Memories of an Ambulanceman

  • I have tried to recreate events, locales and conversations from my memories of them. In order to maintain their anonymity and privacy I’ve changed the names of individuals and sometimes places, I may have changed some identifying characteristics, so the people described do not necessarily reflect the actual person or persons involved. Incidents and situations are as I recall.
  • Swearing happens. I have used, and will use, some words that some people may find offensive
I was working a late shift, three to eleven, and so far it had been quiet. The day crew had put their vehicle away and were ready to go home and we were having a last game of cards before they went. The phone rang, and as attendant, I rushed through to pick it up.
‘Collapse,’ said control. High Street, Berkhampstead. ‘No other details.’
‘Cheers,’ I said, scribbling the location down on a pad.
I was working with Chris, a Leading Ambulancemen, who was in the first line of management. I was lucky that most of the staff at Berko were seasoned ambulancemen, and Chris was another; someone who would teach me a lot over the years and who would become a good friend. He was one of the best ambulancemen in the service.
We walked out leaving the day crew to lock up and jumped into the motor, Chris fired it up and we swung out of the station, then up the road to the high street and turned a right. Blue lights flashing in the dusk we headed off into town.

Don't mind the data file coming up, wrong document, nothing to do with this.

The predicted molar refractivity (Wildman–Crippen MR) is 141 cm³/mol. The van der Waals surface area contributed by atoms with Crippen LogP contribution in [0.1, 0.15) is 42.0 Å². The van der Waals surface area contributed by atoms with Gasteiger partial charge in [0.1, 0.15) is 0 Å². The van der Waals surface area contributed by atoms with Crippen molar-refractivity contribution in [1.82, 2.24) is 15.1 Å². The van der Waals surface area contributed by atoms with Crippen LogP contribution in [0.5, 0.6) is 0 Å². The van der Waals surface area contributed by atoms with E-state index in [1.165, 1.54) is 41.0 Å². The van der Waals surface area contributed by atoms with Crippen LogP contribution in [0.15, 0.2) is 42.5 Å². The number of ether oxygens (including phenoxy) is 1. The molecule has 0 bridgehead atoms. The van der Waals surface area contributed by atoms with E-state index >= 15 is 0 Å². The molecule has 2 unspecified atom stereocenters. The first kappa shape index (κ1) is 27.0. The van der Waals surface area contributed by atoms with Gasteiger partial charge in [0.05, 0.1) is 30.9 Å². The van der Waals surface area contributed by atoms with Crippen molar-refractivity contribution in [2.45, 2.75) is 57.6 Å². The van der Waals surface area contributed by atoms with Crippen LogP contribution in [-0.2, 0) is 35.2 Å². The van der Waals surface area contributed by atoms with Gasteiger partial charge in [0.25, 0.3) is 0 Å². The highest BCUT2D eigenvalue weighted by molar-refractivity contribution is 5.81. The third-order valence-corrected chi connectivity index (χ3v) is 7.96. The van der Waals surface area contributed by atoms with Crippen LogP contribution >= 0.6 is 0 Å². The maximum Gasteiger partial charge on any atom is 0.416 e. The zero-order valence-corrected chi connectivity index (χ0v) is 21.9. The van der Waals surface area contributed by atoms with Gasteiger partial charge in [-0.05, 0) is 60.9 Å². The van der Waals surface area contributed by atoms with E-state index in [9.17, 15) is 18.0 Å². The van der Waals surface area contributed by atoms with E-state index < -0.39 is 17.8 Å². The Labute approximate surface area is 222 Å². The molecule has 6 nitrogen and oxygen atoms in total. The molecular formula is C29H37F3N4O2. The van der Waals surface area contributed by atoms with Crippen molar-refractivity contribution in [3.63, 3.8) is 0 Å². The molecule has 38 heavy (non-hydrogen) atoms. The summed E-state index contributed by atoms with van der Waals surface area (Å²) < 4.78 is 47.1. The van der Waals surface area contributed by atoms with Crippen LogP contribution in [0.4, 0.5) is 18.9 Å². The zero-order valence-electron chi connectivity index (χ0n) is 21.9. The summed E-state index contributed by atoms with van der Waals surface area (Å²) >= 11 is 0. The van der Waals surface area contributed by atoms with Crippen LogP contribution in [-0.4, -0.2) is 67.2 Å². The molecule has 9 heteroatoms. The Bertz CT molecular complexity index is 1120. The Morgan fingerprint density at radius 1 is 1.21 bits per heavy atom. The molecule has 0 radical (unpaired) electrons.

I was still at the nervous stage, all manner of things flashed through my mind as to what was in store for us. A collapse could mean anything from someone lying dead in the road to someone who just felt a bit iffy. The only thing we could be certain of was that when we did turn up there would be an audience.
As we approached the scene we could see a little group of people gathering around a figure lying on the pavement. A few hands were raised and waving in the gloom. We pulled up and I jumped out. Grabbing my first-aid bag and the portagen I headed towards the group, Chris following closely behind.
‘What’s happened?’ I asked, as I pushed my way through.
‘He just fell over,’ said a man pointing to our patient. ‘He sort of went weak at the knees and then lay down; hasn’t moved since.’
I put down my bag and cylinder and knelt. ‘Hello, can you hear me?’ I said giving him a little shake. I could already see that he was breathing okay. ‘Are you in any pain?’ I sniffed and could smell the distinct whiff of alcohol. The man was small and thin with dark greasy hair, his clothes looked as though they’d come fresh from a midden.
There was no reply. I shook him again and this time I was rewarded with a grunt. I tried again, talking to him and shaking him, trying to get something tangible out of him.